Eldritch Wizardry Supplement for Original D&D

Eldritch Wizardry for Original Dungeons and Dragons

Publisher: Tactical Studies Rules (aka TSR)
Item Code: #2005
Title: Supplement III: Eldritch Wizardry
Author: Gary Gygax and Brian Blume

Published: 1976
Format: 60 page digest-sized booklet

Comments: Eldritch Wizardry was the third supplementalrules booklet for the Original Dungeons & Dragons RPG. This supplement added a large number of new things to D&D: the Druid character class, psionic abilities, demons as monsters, psionic monsters, artifacts and relics. This was a “grab bag”supplement with a lot of unrelated material. Main people added Druids and demons to their campaigns. Fewer people added psionics as it was hard to understand and many players thought it changed the flavor of the game too much. (On the other hand, the psionics rules were just what my campaign needed.) This was the last official supplement to add new rules to original D&D.

From the introduction to Eldritch Wizardry:

The book you now hold in your hand represents new dimensions to an already fascinating game system. This is the third supplement to DUNGEONS & DRAGONS, and was produced as a result of an ever increasing demand for new material.

This book also represents a new trend in the fine art of Dungeon Mastering. As originally conceived, D & D was limited in scope only by the imagination and devotion of Dungeon Masters everywhere. The supplements have fulfilled the need for fresh ideas and additional stimulation. But somewhere along the line, D & D lost some of its flavor, and began to become predictable. This came about as a result of the proliferation of rule sets; while this was great for us as a company, it was tough on the DM. When all the players had all of the rules in front of them, it became next to impossible to beguile them into danger or mischief. The new concept pioneered within these pages should go a long way towards putting back in some of the mystery, uncertainty and danger that make D & D the un-paralleled challenge it was meant to be. Legend Lore once again becomes the invaluable spell it was meant to be. No more will some foolhardy adventurer run down into a dungeon, find something and immediately know how it works, or even what it does, By the same token, no longer will players be able to send some unfortunate hireling to an early demise by forcing him to experiment on his master’s goodies. The introduction of psionic combat is bound to enliven games grown stagnant. It opens up untold possibilities for both the players and the DM, and in so doing recognizes one of the favorite topics of science fiction and fantasy writers: the unknown powers of the mind.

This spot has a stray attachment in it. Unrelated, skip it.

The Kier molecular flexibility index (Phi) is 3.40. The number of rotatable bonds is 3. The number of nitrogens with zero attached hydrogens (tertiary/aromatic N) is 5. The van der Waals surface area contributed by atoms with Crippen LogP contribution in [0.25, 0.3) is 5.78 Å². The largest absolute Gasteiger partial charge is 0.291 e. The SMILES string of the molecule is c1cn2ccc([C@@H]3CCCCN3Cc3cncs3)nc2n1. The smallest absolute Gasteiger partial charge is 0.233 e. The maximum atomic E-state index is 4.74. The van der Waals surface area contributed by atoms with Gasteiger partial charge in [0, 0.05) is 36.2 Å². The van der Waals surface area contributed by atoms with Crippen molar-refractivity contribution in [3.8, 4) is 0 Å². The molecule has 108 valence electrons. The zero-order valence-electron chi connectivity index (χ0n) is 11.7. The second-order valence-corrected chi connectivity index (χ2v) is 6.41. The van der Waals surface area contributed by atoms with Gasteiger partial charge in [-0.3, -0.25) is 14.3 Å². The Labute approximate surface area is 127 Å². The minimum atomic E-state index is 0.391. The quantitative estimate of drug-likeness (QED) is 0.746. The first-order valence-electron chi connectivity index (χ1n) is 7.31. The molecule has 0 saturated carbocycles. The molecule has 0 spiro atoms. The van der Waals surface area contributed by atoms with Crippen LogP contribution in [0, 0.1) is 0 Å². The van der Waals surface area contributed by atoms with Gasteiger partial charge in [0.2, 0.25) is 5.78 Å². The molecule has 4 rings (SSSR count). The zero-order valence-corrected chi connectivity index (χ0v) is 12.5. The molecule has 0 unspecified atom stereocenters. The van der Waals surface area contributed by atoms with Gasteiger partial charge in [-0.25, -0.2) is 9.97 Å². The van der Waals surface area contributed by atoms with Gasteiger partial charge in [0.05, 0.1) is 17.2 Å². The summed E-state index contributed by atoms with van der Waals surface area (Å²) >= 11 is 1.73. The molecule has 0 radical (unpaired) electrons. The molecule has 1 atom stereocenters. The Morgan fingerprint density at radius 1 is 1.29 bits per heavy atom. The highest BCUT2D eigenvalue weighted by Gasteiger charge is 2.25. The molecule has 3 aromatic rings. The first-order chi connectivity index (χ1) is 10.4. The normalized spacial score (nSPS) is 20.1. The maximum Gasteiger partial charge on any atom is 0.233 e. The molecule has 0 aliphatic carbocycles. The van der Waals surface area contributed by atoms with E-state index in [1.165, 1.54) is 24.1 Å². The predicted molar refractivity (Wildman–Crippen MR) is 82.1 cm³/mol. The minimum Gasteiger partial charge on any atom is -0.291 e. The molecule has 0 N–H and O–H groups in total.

As with the two previous supplements, the material herein contained follows the format of the original three booklets that comprise D & D. Corrections and additions are noted, so that it can all be integrated into the original with a minimum of bother. As you will note on the title page, this supplement had many contributors. Such is the nature of the beast. D & D was meant to be a free-wheeling game, only loosely bound by the parameters of the rules. We feel that ELDRITCH WIZARDRY goes a long way toward fulfilling the original premise of danger, excitement, and uncertainty. May you always make your saving throw.


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